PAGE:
Summary: A Memorial Day message to a military audience. A Roman Centurion impresses the Lord with his faith. When your faith makes the Lord say, "Wow."

Good morning. I hope you are all enjoying this long weekend. Memorial Day is such a sacred time. It began as “Decoration Day” in the 19th Century, when various communities set aside time to decorate and maintain the graves of their loved ones. Even today, several towns compete for the right to say they were the first to celebrate Decoration Day. In fact, it began with one town commemorating their Union dead, killed in the Civil War. Another town, on a slightly different date, commemorated their Confederate dead. Over the years that followed the two dates merged so that the entire nation honored their fallen at the same time. In this way, Memorial Day came to signify the healing of the divisions that nearly tore our nation apart.

On this Memorial Day weekend we will look at one of the few times in Scripture when God says, “Wow” about something that a soldier does. True, that’s not literally what Jesus says, but it is a pretty good paraphrase. Every sermon needs a “so what”: a way you can apply it to your life. I want you to leave today asking how you can have the kind of faith that impresses God. Perhaps a faith that even makes the Lord say, “Wow.”

We are now, officially, in the summer season. If you’re looking for vacation ideas, forget Disney World. Go to Washington, DC. Our nation’s capitol is loaded with ‘Wow’ moments. In a relatively small geographic area, the high watermarks of our nation’s story stand chiseled in stone. I had the honor of serving with the Old Guard, and later in Arlington National Cemetery, for a combined 3 ½ years. For PT, I ran down the hill of Fort Myer to the Lincoln Memorial, where I would take a moment to read those immortal words Lincoln penned in November, 1863. It followed the battle of Gettysburg, where over a three day period, 40,515 soldiers were either killed, wounded, or went missing. In the shadow of that battle, President Lincoln wrote these words.

“Four score and seven years ago our fathers brought forth on this continent, a new nation, conceived in Liberty, and dedicated to the proposition that all men are created equal.

Now we are engaged in a great civil war, testing whether that nation, or any nation so conceived and so dedicated, can long endure. We are met on a great battle-field of that war. We have come to dedicate a portion of that field, as a final resting place for those who here gave their lives that that nation might live. It is altogether fitting and proper that we should do this.

But, in a larger sense, we can not dedicate -- we can not consecrate -- we can not hallow -- this ground. The brave men, living and dead, who struggled here, have consecrated it, far above our poor power to add or detract. The world will little note, nor long remember what we say here, but it can never forget what they did here. It is for us the living, rather, to be dedicated here to the unfinished work which they who fought here have thus far so nobly advanced. It is rather for us to be here dedicated to the great task remaining before us -- that from these honored dead we take increased devotion to that cause for which they gave the last full measure of devotion -- that we here highly resolve that these dead shall not have died in vain -- that this nation, under God, shall have a new birth of freedom -- and that government of the people, by the people, for the people, shall not perish from the earth.”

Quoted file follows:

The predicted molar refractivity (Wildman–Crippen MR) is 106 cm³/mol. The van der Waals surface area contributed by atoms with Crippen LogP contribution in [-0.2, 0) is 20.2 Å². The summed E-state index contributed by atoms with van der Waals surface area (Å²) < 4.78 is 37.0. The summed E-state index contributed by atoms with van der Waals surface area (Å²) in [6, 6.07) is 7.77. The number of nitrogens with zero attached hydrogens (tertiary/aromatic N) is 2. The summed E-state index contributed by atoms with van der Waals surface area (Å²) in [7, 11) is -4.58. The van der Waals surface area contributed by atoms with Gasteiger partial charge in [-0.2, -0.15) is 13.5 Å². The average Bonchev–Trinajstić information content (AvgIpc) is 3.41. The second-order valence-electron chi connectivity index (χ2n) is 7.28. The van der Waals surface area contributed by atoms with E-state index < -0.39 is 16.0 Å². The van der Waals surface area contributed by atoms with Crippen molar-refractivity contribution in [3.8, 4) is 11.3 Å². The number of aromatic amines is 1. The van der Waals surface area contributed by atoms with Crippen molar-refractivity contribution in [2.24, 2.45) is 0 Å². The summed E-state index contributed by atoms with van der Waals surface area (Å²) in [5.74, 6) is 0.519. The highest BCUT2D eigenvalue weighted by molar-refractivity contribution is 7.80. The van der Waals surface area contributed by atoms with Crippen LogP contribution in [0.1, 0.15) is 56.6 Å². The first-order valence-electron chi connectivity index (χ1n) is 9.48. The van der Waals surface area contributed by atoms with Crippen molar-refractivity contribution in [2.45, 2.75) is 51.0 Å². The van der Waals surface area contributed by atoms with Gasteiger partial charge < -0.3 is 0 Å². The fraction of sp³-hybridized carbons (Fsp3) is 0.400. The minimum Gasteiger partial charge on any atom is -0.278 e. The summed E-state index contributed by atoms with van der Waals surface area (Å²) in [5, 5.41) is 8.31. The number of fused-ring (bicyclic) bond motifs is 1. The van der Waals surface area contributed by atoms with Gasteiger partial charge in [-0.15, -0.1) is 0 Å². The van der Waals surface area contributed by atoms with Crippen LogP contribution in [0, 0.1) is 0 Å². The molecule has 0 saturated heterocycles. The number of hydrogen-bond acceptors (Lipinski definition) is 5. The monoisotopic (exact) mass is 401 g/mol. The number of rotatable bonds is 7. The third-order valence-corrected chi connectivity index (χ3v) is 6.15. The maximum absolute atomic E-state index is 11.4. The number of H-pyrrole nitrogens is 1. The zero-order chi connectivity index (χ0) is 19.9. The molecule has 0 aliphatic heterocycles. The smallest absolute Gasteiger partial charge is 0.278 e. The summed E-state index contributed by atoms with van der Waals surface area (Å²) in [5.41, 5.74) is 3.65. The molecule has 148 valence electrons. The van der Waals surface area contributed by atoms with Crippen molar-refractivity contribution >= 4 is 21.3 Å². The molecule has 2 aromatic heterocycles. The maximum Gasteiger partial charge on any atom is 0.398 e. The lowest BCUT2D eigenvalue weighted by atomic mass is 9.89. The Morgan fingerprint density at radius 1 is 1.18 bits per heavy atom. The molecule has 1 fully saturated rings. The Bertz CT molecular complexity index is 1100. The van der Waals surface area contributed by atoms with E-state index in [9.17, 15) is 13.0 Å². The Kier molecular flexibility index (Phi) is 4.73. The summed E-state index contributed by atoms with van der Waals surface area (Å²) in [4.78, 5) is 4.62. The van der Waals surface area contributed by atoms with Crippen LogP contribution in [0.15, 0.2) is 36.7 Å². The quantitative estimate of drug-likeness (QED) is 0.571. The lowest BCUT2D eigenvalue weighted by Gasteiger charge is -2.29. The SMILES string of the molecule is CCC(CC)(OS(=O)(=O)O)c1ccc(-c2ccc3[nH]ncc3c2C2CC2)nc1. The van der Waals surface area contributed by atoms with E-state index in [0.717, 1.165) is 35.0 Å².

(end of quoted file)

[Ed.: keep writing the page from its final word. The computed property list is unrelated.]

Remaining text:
Memorial Day is a sacred time, especially for those who have lost a loved one in service to our nation. Today we will look at a Soldier whose very presence in the Bible stems from a single act that made God say, “Wow.” On the one hand, it seems trivial. He did not stand with the Spartans against the Persians at Thermopylae; he was not a part of any courageous attack or defense that we know of. Rather, he simply believed that Jesus was who he claimed to be, and did what he claimed to do. This Centurion understood with the wisdom of a soldier that Jesus was sent from God. Therefore, he has something very import to request of him. This Centurion has a crisis. He is a man of character, and he has confidence that Jesus, if willing, is able to do something he desperately needs. In the end, God says, “Wow.”

What are your ‘wow’ experiences? I’ve mentioned some of mine that I had while running around DC. Those were very positive ‘wow’ moments. I’ve had some negative ones, too – times when you watch somebody doing something unbelievably foolish, and you just say, ‘wow.’ I once had a Private in my unit in Iraq, for example, who stood far above his peers when it came to making mistakes. He was a good kid, just seemed to trip over everything, and make remarkably poor choices. Once, he was having trouble getting a .50 caliber round into its link. So he decided to bang it against a rock. It exploded and took off his thumb. Wow.

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